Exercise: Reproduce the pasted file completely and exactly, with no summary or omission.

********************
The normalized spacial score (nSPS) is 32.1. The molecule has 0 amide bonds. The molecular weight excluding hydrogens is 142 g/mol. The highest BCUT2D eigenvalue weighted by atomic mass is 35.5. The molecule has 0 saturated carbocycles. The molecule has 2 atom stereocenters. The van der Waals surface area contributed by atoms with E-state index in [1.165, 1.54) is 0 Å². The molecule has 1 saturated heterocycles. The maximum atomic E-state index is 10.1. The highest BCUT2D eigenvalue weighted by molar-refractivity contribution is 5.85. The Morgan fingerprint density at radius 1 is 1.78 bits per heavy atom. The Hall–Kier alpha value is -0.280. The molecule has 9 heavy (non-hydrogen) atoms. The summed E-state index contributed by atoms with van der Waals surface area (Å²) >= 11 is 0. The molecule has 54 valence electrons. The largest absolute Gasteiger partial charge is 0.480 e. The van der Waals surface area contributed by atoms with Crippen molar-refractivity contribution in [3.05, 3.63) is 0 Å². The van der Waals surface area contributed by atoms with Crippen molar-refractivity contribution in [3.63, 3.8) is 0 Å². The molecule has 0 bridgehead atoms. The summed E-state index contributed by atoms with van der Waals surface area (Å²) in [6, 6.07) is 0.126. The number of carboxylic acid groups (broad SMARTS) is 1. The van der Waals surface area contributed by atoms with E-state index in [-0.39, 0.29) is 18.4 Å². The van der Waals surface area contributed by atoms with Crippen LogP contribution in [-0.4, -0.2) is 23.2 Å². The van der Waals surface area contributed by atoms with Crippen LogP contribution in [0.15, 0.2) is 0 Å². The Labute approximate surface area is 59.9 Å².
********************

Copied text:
The normalized spacial score (nSPS) is 32.1. The molecule has 0 amide bonds. The molecular weight excluding hydrogens is 142 g/mol. The highest BCUT2D eigenvalue weighted by atomic mass is 35.5. The molecule has 0 saturated carbocycles. The molecule has 2 atom stereocenters. The van der Waals surface area contributed by atoms with E-state index in [1.165, 1.54) is 0 Å². The molecule has 1 saturated heterocycles. The maximum atomic E-state index is 10.1. The highest BCUT2D eigenvalue weighted by molar-refractivity contribution is 5.85. The Morgan fingerprint density at radius 1 is 1.78 bits per heavy atom. The Hall–Kier alpha value is -0.280. The molecule has 9 heavy (non-hydrogen) atoms. The summed E-state index contributed by atoms with van der Waals surface area (Å²) >= 11 is 0. The molecule has 54 valence electrons. The largest absolute Gasteiger partial charge is 0.480 e. The van der Waals surface area contributed by atoms with Crippen molar-refractivity contribution in [3.05, 3.63) is 0 Å². The van der Waals surface area contributed by atoms with Crippen molar-refractivity contribution in [3.63, 3.8) is 0 Å². The molecule has 0 bridgehead atoms. The summed E-state index contributed by atoms with van der Waals surface area (Å²) in [6, 6.07) is 0.126. The number of carboxylic acid groups (broad SMARTS) is 1. The van der Waals surface area contributed by atoms with E-state index in [-0.39, 0.29) is 18.4 Å². The van der Waals surface area contributed by atoms with Crippen LogP contribution in [-0.4, -0.2) is 23.2 Å². The van der Waals surface area contributed by atoms with Crippen LogP contribution in [0.15, 0.2) is 0 Å². The Labute approximate surface area is 59.9 Å².